At 40, he got a tattoo on his shoulder SKI TO DIE, and made a bid to make the 2002 Olympics team for Salt Lake City, in the hope his wife would come back to him. He didn't, and she didn't, but he nearly did die from skiing. A shocking accident put him in a coma for three weeks, and he emerged brain-damaged, losing everything, bar his gold-medal which he once shook in the face of a police officer who was trying to arrest him. He remained proud of it, to the end.

After suffering a series of strokes in 2010, he ended his days in an assisted care facility where he was frequently in trouble with management, for driving his electric wheelchair too fast.

His eptitaph?

Probably this quote from 1985: "I made the top, and I was the first to do it," he said in 1985. "No one can take that away - ever."

No they can't. Vale, Bill Johnson.

What They Said

The quote of the summer by Chris Gayle who, perhaps had to, as unfortunately he didn't let his bat do the talking often enough: "Don't blush baby ..."

Chris Gayle on Chris Gayle: "Apart from India, Australia is the next place where Chris Gayle can really be that forefront, up-front person wherever you go." Thank you friends, and sporting year for TFF has officially started! Meantime, is this bloke so far up himself he is nudging his own tonsils? Discuss.

Mitchell Pearce, pissed as a newt, to a young woman on the night of Australia Day: "I want to f--- your dog and I don't even care . . ." He does now.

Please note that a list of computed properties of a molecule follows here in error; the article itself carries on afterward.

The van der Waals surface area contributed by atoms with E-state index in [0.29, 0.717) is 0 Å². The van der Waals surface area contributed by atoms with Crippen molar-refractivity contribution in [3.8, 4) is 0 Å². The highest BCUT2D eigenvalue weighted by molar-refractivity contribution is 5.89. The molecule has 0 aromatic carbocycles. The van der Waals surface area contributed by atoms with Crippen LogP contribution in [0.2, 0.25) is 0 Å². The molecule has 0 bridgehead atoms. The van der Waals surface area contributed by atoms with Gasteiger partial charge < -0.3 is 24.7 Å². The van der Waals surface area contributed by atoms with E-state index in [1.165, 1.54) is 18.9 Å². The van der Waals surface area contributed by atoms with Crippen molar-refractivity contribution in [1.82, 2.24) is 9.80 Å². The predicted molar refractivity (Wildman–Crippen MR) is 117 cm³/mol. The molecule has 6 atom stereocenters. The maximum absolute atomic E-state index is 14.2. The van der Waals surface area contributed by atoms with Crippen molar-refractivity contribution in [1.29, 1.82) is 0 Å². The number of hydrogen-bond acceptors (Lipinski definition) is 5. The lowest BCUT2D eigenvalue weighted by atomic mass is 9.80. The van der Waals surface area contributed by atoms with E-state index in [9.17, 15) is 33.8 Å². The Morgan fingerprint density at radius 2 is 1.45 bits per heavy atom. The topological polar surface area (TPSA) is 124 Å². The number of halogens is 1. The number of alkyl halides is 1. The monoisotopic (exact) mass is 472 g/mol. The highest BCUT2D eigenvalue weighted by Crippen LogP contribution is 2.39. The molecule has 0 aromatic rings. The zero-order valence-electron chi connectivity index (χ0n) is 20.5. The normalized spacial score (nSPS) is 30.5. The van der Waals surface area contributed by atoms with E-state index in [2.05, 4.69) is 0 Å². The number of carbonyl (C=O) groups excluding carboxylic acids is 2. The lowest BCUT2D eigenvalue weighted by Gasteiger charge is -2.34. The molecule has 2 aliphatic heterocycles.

The woman, to Pearce: "I care, you have peed on my couch, you have peed on yourself, get the f--- out." That's the last straw."

The Courier-Mail sub-editors outdo themselves with their front-page headline: "Roosters Australia Day shame a cock a poodle do."

ATP chairman Chris Kermode, in the wake of the growing tennis betting scandal, rightly gives our Lleyton a clean bill of health: "Lleyton Hewitt, as we all know, is one of the greatest competitors of all time. I'm not sure he'd give his mother one point when he was playing." And so say all of us.

Denver quarterback Peyton Manning, 39, on taking the Broncos to Super Bowl 50 against the Carolina Panthers: "Hey, listen, this might be my last rodeo. So, it sure has been a pleasure."

Former NFL player Antwaan Randle El, 36, on the results of playing for so long: "I have to come down stairs sideways sometimes, depending on the day. If I could go back, I wouldn't [play]."

El, again, on his mental limitations. "I ask my wife things over and over again, and she's like, 'I just told you that. I'll ask her three times the night before and get up in the morning and forget. Stuff like that. I try to chalk it up as I'm busy, I'm doing a lot, but I have to be on my knees praying about it, asking God to allow me to not have these issues and live a long life."

Oh, how the times have changed. Australian cricket captain, Steve Smith on Virat Kohli's send off. "I don't think you need to do that kind of thing when someone gets out," Smith told Fox Sports: "It's fine to have a little bit of banter when you're out in the field, but when someone's out I don't really think that's on."